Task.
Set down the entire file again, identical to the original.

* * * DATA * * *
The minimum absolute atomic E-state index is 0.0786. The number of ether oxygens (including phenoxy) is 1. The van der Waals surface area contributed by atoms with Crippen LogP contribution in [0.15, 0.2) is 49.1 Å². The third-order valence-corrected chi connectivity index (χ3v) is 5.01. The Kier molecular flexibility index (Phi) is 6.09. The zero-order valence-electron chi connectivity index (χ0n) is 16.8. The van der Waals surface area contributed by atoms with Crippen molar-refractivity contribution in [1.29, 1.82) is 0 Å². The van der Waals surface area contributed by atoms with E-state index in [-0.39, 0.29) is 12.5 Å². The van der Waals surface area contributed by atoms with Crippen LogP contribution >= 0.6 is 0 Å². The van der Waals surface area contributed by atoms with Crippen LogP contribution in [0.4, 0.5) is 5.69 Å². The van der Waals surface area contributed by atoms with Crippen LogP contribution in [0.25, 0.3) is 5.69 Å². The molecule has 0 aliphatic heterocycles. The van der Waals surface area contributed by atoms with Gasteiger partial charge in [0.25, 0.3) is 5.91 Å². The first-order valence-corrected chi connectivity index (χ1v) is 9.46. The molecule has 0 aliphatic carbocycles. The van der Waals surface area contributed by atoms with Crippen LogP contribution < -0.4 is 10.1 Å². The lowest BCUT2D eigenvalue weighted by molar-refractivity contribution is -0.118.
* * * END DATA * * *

The minimum absolute atomic E-state index is 0.0786. The number of ether oxygens (including phenoxy) is 1. The van der Waals surface area contributed by atoms with Crippen LogP contribution in [0.15, 0.2) is 49.1 Å². The third-order valence-corrected chi connectivity index (χ3v) is 5.01. The Kier molecular flexibility index (Phi) is 6.09. The zero-order valence-electron chi connectivity index (χ0n) is 16.8. The van der Waals surface area contributed by atoms with Crippen molar-refractivity contribution in [1.29, 1.82) is 0 Å². The van der Waals surface area contributed by atoms with E-state index in [-0.39, 0.29) is 12.5 Å². The van der Waals surface area contributed by atoms with Crippen LogP contribution >= 0.6 is 0 Å². The van der Waals surface area contributed by atoms with Crippen LogP contribution in [0.4, 0.5) is 5.69 Å². The van der Waals surface area contributed by atoms with Crippen LogP contribution in [0.25, 0.3) is 5.69 Å². The molecule has 0 aliphatic heterocycles. The van der Waals surface area contributed by atoms with Gasteiger partial charge in [0.25, 0.3) is 5.91 Å². The first-order valence-corrected chi connectivity index (χ1v) is 9.46. The molecule has 0 aliphatic carbocycles. The van der Waals surface area contributed by atoms with Crippen LogP contribution < -0.4 is 10.1 Å². The lowest BCUT2D eigenvalue weighted by molar-refractivity contribution is -0.118.